By Kurt Campbell
Is there really a shortage in domestically produced stones and who is lying? These questions remain unanswered in the minds of many, as the saga between the Guyana Government and local Producer, BK International continues on the issue.
During a visit to the BK Quarry at Tiperu, Region Seven today Saturday September 14, Sales and Marketing Director Briony Tiwari maintained that BK quarries can supply the national demand for stones and that there were no shortage in the commodity.
These comments run counter to those of the Government which was backed up by a report done in May of this year, showing a 40% deficit in the supply of stones according to Public Works Minister Robeson Benn.
Benn claimed that BK International may only now have enough stones to satisfy the national demand since its supply to the construction of the Marriott Hotel slowed up.
However, Managing Director of BK International, Brian Tiwari believes the claim of a shortage of stones by the Public Works Minister is a personal attack on him and his company.
He said however, if the Government maintains that there is a shortage in the commodity and continues to import he will in turn export, citing that he currently has an order for 50 tons of aggregate in Trinidad.
The Managing Director also added that he will not challenge the Government in this regard while expressing fear that such a move might lead to more attacks on him and his business.
The younger Tiwari told reporters during the visit that in the last four days, four shipments of stones were sent to Georgetown via two barges and one ship amounting to some 8,000 tons.
On the ground at the time, she claimed they had approximately 12,000 tons and produces between 30 to 40 thousand tons of aggregate monthly.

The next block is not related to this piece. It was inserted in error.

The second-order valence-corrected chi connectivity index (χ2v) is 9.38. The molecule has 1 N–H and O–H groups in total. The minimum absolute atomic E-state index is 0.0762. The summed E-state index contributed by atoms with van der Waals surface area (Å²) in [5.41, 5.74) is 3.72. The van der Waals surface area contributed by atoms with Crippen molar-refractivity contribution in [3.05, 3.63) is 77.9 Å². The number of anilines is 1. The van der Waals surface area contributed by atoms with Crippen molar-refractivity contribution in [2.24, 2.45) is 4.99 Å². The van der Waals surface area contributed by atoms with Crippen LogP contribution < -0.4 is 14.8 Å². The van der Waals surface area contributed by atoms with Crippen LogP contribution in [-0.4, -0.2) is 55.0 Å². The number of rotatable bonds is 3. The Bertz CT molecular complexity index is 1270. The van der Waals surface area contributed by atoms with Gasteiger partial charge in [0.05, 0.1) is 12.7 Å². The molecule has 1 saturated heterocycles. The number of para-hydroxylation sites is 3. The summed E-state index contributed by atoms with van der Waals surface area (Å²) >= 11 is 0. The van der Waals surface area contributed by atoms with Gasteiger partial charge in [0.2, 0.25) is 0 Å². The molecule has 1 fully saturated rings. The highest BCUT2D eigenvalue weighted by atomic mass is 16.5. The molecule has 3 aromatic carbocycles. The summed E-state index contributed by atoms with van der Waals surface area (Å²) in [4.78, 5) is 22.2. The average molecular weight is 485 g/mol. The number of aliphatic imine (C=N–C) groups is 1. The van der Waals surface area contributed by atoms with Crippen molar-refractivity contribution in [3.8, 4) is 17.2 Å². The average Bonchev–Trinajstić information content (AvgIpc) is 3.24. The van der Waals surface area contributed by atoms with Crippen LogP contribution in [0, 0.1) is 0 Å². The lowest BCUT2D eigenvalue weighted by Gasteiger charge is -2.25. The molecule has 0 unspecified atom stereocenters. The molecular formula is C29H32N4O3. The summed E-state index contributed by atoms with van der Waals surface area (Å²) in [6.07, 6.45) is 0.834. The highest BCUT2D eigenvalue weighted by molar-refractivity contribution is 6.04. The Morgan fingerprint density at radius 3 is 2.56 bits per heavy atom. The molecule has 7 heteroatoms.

She believes the difficulties the company experiences in relation to the storage of materials in Georgetown may have led to the assumption of this apparent shortage but maintains that there is none.
Minister Benn told reporters on Friday that this shortage exist for the last two years and expressed concerns at the quality of stones being produced locally.
To this end, the Sales Manager said she welcomes the Minister to test her materials on the ground.
“BK cannot be blamed for contractors who mix their materials” she said, adding that, “we are very diligent with our work and take pride in what we do.”
Against claims that BK’s prices are not competitive Tiwari said, “We have always maintained competitive prices, our company believes in value for money.”
Tiwari however expressed concerns that imported stones of lower qualities are being retailed at higher prices. BK International currently retails a ton of stone for $8,500 but hopes to in the future bring this down by $1,000.
Tiwari concluded by saying, “We are a Guyanese company, producing Guyanese materials for Guyanese projects, our main interest is the Guyana market and Guyanese consumers.”